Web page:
Typing the name “Merlin” into Wikipedia is a frustrating exercise, particularly if you’re attempting to summarise the facts behind the legend which resulted in Thames Televison producing their 1979 series, The Boy Merlin: fact is, there aren’t that many “facts” out there.
The legend portrayed in Anne Carlton and Stewart Farrar’s six-parter, spun-off from the anthology series Shadows, takes as its basis Geoffrey of Monmouth’s Historia Regum Britanniae, the 1139 tome which itself took elements from various sources to portray a wizard called Merlin Ambrosius living under the rule of King Vortigern.
As its title suggests, The Boy Merlin gives us a younger Merlin (Ian Rowlands) who is living in Wales with his foster family: Dafydd (Donald Houston), Blodwyn (Margaret John), and Myfanwy (Rachel Thomas). Merlin’s mother is a princess who lives close-by in Vortigern’s castle, knowledge of the boy’s magical prowess (which is nurtered by Myfanwy) suspected by the royals and their servants.
As established in the original pilot, Merlin’s powers are still a little rough around the edges, his abilities resulting in concern from his family when they fear he may “out” himself to the authorities. As the series progresses Merlin learns new tricks, such as refilling empty cups with wine and making his foster mother invisible, but the threats he faces remain minor until towards the end of the run.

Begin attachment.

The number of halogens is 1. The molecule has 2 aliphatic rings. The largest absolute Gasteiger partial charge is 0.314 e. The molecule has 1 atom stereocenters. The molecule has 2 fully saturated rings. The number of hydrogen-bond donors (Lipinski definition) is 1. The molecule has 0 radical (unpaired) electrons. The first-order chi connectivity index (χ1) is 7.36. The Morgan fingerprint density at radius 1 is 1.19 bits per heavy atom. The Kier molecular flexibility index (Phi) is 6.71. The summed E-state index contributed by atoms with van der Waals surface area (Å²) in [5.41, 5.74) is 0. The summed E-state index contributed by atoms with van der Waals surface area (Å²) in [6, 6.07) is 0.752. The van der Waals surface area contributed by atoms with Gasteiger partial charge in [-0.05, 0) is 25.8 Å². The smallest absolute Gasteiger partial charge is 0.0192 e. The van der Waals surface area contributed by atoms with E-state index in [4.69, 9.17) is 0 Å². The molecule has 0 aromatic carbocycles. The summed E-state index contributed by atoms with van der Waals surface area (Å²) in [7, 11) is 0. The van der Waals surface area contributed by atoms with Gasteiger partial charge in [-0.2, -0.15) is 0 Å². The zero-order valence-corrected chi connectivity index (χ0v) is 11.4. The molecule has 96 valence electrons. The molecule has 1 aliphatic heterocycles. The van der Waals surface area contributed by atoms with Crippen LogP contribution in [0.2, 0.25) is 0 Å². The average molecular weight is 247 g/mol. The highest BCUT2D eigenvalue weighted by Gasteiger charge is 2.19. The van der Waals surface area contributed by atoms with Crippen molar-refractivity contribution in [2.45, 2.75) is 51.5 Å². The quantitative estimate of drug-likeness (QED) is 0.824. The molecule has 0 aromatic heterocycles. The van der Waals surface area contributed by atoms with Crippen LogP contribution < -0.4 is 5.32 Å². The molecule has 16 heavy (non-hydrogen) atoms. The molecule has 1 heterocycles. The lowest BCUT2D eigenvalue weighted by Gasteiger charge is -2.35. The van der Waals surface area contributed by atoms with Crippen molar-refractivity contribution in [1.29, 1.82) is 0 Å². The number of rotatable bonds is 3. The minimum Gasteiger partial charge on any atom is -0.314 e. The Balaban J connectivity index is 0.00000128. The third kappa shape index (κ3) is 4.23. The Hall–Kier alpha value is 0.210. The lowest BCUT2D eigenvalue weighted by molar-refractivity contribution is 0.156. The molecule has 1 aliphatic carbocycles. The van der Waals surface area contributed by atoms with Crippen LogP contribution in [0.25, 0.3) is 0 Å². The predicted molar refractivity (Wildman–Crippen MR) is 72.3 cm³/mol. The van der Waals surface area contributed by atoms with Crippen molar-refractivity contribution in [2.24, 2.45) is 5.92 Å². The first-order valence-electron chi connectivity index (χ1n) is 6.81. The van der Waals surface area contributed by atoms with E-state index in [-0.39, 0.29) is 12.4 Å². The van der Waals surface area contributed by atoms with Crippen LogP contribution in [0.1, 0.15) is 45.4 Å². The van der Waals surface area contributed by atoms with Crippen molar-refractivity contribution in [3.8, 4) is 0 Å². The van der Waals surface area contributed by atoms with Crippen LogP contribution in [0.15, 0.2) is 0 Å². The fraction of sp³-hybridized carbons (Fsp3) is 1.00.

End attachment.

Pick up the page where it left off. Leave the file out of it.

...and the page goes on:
Rowland may not be the most natural of child actors but he does well with the straightforward scripts. In just six episodes there’s not enough evidence of the character’s development, but his confrontation with Grimbald (Derek Smith) in The Book of Magic, showed promise.
Rachel Thomas is the most enjoyable aspect of the series, her old granny character initially an irritant before it becomes clear that she’s wiser than all of those around her.
Budget was clearly something of an issue for the production team, much of the series filmed indoors, including the exteriors of Merlin’s home. For anyone used to dramas of the period this isn’t a major problem, but it can be jarring when actual exteriors make an appearance straight after an interior.
These six episodes suggest that an interesting world was being formed around Merlin, one which deserved further exploration. As it is we’re left with a fun little entry into the Merlin cottage industry, one which may not have generated its own magic in such a short run but which, with a little of Myfanwy’s assistance, could have gone on to bigger and better things.
The Boy Merlin is out now from Network DVD